01/04/2002 1:00AM

Bailey reflects on a year of riches

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HALLANDALE BEACH, Fla. - There were many memorable moments during a season in which his mounts earned a record total of $22,857,720. But as he reflected the other day on his outstanding campaign of 2001, Jerry Bailey never hesitated when asked to select the highlight of highlights.

"Winning the World Cup in Dubai with Captain Steve," he said. "It's the world's richest race with a purse of $6 million, and winning it was a major step toward setting the record. Captain Steve was at his best that night, too, and ran a big race. It's a shame he was never quite the same horse again."

While the 2001 season saw Bailey soar to new monetary heights, his favorite seasons will always be 1995 and 1996, when Cigar wrote an incredible chapter of racing history with 16 consecutive victories, most of them in Grade 1 features. He recalls that every race in that series was an event of consequence and Cigar came to be widely held in special regard.

Another aspect of the 2001 season that means a great deal to Bailey is the resounding success he enjoyed at Saratoga, where he set a record with 55 winners during the six-week meeting.

"That was the seventh Saratoga riding title in the last eight years," Bailey notes. "Of course," he added, "that doesn't come close" to Angel Cordero Jr. phenomenal record of 13 Saratoga riding titles in a 14-year period, "but it gave me a good deal of satisfaction and included a number of stakes victories. Much of the credit goes to Ron Anderson, my agent for the past two years. Riding stakes-winners involves making a decision. You want to select the best horse to ride, but you also want to do it without offending people. It's a very delicate exercise."

Bailey set his earnings record last season and rode 227 winners in about 10 months, limiting his appearances after the Breeders' Cup to about a dozen days. In all he accepted about 900 mounts, far fewer than most of those among the national leaders, in order to spend more time with his family.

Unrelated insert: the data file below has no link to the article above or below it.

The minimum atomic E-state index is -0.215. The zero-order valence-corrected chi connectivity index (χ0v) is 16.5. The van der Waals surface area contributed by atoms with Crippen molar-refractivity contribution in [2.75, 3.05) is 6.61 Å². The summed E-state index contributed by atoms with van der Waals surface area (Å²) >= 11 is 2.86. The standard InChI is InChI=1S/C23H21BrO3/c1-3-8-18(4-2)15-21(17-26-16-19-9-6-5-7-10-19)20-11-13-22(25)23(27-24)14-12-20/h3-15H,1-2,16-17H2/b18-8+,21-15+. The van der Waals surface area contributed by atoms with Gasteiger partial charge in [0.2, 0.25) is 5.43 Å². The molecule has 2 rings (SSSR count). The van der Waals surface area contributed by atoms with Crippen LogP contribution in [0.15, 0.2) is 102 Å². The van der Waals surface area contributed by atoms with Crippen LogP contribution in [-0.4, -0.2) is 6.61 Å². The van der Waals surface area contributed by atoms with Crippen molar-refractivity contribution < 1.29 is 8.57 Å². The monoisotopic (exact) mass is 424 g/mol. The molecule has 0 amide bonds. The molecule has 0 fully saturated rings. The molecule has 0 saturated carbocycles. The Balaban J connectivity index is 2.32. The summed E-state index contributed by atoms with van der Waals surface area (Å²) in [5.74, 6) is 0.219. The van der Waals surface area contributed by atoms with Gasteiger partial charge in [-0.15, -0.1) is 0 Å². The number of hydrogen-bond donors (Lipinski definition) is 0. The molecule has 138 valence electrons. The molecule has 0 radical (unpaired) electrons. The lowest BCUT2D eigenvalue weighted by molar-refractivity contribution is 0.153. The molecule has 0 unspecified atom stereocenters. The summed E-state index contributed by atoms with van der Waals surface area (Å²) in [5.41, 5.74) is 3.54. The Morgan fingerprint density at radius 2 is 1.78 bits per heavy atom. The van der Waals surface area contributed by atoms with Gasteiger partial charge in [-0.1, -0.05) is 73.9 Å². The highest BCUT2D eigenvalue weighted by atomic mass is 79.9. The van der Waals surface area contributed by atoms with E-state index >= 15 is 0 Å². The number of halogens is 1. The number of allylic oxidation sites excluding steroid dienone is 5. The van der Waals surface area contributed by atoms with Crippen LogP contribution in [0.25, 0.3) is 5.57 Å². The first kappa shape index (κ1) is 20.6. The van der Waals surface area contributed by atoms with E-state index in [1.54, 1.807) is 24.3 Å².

"The record means a lot to me, but I also got a kick out of the distance separating me from the second rider on the list, John Velazquez," Bailey comments. "It was almost $8 million. Speaking of Velazquez, he is easily the best of the next generation of riders. He is talented, has a great disposition, and has his personal life in order.

"How much longer will I ride? Perhaps two more years, and then I'd assess the situation. If I had a lot of good horses to ride, I might stay on an extra season."

Bailey has given some thought to a career in television after his retirement. He has made a number of appearances and is comfortable in front of the camera. Ideally he would like to work in the spring, leading up to the Triple Crown classics, and in the fall, leading up to the Breeders' Cup.

In the meantime, there are more records to be challenged and more achievements to be pursued. The classics are always a priority target, and Bailey thinks he may have a live prospect in Siphonic, winner of the Hollywood Futurity.

"He was third in the Breeders' Cup Juvenile but we were stuck on a dead rail," he notes. "It was a very good effort for a young horse making only his third start. He came back with a strong performance at Hollywood. He broke on top, and I was able to take him back off the pace. He has good speed, too, and that's always a big plus for a rider. He's a very quiet individual; very mature. He looks promising."

Bailey has other attractive horses to ride in various divisions. Squirtle Squirt, a stakes-winning sprinter, is one of them. Flute, a top filly, is another. Lido Palace, the Whitney and Woodward winner, is highly regarded for handicap honors, and so is Red Bullet, who is returning after a lengthy absence.

There is promise in the air and Bailey, refreshed after a holiday en famille, is eager to try them again.